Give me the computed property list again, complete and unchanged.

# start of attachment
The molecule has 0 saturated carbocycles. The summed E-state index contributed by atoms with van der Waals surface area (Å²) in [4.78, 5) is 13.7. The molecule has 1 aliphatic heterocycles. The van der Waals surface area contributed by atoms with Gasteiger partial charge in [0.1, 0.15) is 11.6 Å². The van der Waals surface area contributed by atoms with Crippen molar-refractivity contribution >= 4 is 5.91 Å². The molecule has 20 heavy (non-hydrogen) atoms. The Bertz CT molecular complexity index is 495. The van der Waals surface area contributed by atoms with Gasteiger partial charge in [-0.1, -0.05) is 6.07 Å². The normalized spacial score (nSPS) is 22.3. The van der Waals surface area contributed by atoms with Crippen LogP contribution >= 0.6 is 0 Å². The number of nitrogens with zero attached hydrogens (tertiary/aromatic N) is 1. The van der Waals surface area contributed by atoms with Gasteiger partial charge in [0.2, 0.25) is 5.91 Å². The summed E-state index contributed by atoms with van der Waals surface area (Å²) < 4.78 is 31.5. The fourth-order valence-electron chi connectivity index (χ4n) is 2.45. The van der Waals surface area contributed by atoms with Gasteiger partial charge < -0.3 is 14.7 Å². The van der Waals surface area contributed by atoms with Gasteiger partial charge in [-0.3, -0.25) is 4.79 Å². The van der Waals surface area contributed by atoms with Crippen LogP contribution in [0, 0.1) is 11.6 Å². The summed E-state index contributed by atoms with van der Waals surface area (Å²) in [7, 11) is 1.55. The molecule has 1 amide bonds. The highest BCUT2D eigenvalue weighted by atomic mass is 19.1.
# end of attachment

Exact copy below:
The molecule has 0 saturated carbocycles. The summed E-state index contributed by atoms with van der Waals surface area (Å²) in [4.78, 5) is 13.7. The molecule has 1 aliphatic heterocycles. The van der Waals surface area contributed by atoms with Gasteiger partial charge in [0.1, 0.15) is 11.6 Å². The van der Waals surface area contributed by atoms with Crippen molar-refractivity contribution >= 4 is 5.91 Å². The molecule has 20 heavy (non-hydrogen) atoms. The Bertz CT molecular complexity index is 495. The van der Waals surface area contributed by atoms with Gasteiger partial charge in [-0.1, -0.05) is 6.07 Å². The normalized spacial score (nSPS) is 22.3. The van der Waals surface area contributed by atoms with Crippen LogP contribution >= 0.6 is 0 Å². The number of nitrogens with zero attached hydrogens (tertiary/aromatic N) is 1. The van der Waals surface area contributed by atoms with Gasteiger partial charge in [0.2, 0.25) is 5.91 Å². The summed E-state index contributed by atoms with van der Waals surface area (Å²) < 4.78 is 31.5. The fourth-order valence-electron chi connectivity index (χ4n) is 2.45. The van der Waals surface area contributed by atoms with Gasteiger partial charge < -0.3 is 14.7 Å². The van der Waals surface area contributed by atoms with Gasteiger partial charge in [-0.3, -0.25) is 4.79 Å². The van der Waals surface area contributed by atoms with Crippen LogP contribution in [0, 0.1) is 11.6 Å². The summed E-state index contributed by atoms with van der Waals surface area (Å²) in [7, 11) is 1.55. The molecule has 1 amide bonds. The highest BCUT2D eigenvalue weighted by atomic mass is 19.1.